UNMIL investigating alleged sexual misconduct by peacekeepers in four incidents

Allegations of sexual misconduct by UN peacekeepers serving in Liberia have been substantiated in four incidents and investigations launched, the United Nations Mission in Liberia (UNMIL) told IRIN on Tuesday.

"There were numerous allegations, of which four clusters of allegations were substantiated - meaning that there was enough information to suggest that possible wrong-doings took place," said Paul Risley of UNMIL, a force of 15,000 peacekeepers.

The UN Mission in Cote d”Ivoire, which has more than 6,000 troops, said similar inquiries were also under way there.

According to Risley, the allegations in Liberia first came to light at the end of 2004 and beginning of 2005 following investigations by the US-based Washington Post newspaper.

The newspaper, quoting an internal UN letter, said that girls as young as 12 were prostituting themselves to peacekeepers at a club called 'Little Lagos' in the central Liberian town of Gbarnga.

"[There] girls as young as 12 years of age are engaged in prostitution, forced into sex acts and sometimes photographed by UN peacekeepers in exchange for $10 or food or other commodities," read the internal letter.

The UN Secretary General's spokesman in New York, Stephane Dujarric, first confirmed the allegations on Friday.

"The allegations range from the exchange of goods, money or services for sex to sexual exploitation of a minor," said Dujarric.

Other allegations were uncovered with the establishment of a special hotline set up in January.

"Civilian or UNMIL staff can call and talk confidentially with either an investigator or a counsellor, which also contributed to the collection of evidence," said Risley.

According to Risley, special boards of inquiry have now been established. Their evidence can be used in a court of law to prosecute individuals - military or civilian.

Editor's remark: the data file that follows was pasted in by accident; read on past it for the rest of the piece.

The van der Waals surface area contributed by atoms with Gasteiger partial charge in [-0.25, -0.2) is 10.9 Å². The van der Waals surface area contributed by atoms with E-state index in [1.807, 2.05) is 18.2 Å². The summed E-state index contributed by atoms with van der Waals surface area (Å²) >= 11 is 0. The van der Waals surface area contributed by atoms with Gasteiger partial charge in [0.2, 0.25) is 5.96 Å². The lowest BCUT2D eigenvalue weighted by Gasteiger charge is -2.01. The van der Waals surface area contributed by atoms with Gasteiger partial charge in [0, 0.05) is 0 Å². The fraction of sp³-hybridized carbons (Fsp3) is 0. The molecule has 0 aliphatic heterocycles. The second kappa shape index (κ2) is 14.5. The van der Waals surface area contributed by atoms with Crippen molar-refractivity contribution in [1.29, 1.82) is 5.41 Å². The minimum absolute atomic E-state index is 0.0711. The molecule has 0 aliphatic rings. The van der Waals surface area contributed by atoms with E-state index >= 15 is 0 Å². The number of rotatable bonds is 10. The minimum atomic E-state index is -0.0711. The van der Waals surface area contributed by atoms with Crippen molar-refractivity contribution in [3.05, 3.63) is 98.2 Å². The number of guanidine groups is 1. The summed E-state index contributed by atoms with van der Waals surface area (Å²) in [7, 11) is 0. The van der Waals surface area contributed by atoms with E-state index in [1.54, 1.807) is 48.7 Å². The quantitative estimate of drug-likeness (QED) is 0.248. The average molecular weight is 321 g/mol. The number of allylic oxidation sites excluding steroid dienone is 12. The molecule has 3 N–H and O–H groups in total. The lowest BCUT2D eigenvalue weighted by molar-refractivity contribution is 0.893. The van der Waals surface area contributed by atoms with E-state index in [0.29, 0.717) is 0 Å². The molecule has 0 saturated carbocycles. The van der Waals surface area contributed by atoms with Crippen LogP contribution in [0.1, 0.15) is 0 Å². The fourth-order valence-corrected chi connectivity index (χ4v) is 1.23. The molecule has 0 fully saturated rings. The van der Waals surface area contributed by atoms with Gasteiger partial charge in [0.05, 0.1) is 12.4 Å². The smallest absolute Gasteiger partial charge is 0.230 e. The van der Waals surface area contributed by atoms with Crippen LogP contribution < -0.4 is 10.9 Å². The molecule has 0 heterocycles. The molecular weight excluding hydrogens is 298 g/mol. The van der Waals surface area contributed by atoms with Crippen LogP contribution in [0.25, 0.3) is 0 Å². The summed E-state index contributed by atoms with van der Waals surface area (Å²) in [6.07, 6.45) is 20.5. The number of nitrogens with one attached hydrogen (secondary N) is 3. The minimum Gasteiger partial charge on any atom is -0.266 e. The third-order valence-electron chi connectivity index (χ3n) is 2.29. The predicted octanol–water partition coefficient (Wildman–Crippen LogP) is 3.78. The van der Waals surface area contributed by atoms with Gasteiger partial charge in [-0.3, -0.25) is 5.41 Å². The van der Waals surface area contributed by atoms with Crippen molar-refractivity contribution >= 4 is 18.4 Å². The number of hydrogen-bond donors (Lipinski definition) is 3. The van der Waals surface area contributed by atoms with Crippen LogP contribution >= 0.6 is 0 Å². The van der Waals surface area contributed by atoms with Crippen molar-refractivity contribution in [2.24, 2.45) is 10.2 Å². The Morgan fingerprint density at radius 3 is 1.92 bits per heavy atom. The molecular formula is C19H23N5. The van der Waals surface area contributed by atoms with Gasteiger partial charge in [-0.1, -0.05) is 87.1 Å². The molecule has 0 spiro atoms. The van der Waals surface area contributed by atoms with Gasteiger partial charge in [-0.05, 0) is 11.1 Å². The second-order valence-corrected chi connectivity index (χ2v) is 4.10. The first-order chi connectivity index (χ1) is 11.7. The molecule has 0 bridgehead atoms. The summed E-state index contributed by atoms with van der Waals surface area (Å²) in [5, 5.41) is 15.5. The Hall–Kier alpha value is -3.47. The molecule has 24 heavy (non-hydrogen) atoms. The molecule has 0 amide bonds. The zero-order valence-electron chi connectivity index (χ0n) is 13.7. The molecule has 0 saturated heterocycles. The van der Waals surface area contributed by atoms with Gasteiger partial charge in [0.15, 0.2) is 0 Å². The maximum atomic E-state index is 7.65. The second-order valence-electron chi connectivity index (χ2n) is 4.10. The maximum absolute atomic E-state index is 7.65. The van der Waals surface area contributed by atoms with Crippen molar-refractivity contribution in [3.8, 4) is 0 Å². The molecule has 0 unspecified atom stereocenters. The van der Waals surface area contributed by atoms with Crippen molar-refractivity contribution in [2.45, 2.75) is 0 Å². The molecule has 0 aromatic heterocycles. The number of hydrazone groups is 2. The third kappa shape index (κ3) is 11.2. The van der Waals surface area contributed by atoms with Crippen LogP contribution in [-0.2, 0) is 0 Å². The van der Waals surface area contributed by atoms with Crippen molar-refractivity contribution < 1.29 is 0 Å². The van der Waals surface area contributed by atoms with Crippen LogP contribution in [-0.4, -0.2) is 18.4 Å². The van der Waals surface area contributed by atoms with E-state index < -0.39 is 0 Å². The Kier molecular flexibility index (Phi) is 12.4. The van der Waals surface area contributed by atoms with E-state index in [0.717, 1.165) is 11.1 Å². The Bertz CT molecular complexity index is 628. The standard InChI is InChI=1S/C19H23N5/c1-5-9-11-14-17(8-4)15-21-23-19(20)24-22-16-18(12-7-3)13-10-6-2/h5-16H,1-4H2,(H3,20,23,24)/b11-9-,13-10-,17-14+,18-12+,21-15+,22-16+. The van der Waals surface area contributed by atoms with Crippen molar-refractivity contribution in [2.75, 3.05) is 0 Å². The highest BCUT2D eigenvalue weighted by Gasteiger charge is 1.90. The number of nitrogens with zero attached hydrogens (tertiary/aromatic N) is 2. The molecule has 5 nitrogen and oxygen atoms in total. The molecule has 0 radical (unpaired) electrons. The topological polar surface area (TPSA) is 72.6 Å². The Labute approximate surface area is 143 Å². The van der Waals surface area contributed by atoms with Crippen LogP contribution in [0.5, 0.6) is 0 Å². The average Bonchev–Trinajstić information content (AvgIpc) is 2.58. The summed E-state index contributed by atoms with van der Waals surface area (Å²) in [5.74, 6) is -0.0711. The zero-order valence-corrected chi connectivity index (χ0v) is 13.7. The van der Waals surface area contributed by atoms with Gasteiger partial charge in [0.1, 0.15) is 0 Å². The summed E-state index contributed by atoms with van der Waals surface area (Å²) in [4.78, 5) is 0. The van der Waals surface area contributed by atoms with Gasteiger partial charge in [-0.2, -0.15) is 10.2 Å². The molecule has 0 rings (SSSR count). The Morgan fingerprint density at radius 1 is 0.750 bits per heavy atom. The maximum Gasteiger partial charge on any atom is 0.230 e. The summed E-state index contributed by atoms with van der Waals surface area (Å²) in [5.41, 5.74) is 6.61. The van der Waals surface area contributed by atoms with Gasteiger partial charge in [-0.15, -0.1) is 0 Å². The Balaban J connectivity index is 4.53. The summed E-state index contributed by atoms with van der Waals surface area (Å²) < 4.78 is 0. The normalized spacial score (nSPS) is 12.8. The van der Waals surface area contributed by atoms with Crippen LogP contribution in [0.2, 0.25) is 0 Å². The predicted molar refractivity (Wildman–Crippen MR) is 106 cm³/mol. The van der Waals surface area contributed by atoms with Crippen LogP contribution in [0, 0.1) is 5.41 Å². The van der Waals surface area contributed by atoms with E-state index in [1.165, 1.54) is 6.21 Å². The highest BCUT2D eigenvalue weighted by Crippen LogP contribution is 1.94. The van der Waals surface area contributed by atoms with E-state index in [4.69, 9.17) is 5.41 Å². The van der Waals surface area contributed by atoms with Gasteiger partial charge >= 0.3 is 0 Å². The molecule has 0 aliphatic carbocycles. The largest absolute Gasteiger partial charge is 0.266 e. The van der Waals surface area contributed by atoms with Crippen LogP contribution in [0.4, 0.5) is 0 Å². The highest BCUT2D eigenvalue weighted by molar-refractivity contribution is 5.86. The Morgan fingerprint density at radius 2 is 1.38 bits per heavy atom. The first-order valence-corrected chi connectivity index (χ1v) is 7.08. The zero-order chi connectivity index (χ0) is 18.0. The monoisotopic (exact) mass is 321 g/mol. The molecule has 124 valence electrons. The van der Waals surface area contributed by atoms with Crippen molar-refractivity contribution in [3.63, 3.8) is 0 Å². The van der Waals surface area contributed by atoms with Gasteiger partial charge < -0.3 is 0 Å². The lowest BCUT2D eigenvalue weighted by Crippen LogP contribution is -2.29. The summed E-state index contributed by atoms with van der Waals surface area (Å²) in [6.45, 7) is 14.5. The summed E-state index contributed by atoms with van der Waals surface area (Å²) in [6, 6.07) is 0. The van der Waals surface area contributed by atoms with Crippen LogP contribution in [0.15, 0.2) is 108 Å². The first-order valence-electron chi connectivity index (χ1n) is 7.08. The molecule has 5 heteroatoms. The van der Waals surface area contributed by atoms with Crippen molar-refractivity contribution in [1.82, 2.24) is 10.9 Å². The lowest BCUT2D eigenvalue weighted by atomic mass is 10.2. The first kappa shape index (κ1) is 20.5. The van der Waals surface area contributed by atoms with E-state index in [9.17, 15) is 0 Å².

"Most likely prosecutions will take place outside of Liberia as the majority of UN peacekeepers enjoy immunity from prosecution locally - except in the most serious of cases," said Risley.

"Events in the Democratic Republic of Congo (DRC) set new precedents. We are assured that if any of these cases are substantiated and brought to court, that the home country of the troops concerned will press full charges," he said.

The UN peacekeeping mission in DRC is investigating 150 cases of sexual abuse involving some 50 UN peacekeeping troops or members of the civilian staff.

Alan Doss, head of the UN peacekeeping mission in Cote d'Ivoire (ONUCI), also told IRIN that similar allegations had been substantiated there.

"Yes some allegations have been made against individuals and groups. Though one case is a case too many, there haven't been a lot and each one has been followed up by an investigation," said Doss -- later confirming that only one sexual abuse and exploitation charge had been investigated.

Typical allegations included soldiers frequenting places where under age sex workers were present.

"Once a case is investigated, it goes to the military concerned for disciplinary action to be taken - and they do (take action)," said Doss.

Punishment can include imprisonment and even court martial, said Doss, though he could not confirm what penalties had been handed out to former ONUCI peacekeepers.

Both missions are establishing a complaints procedure to deal with cases of sexual abuse and other misconduct allegations.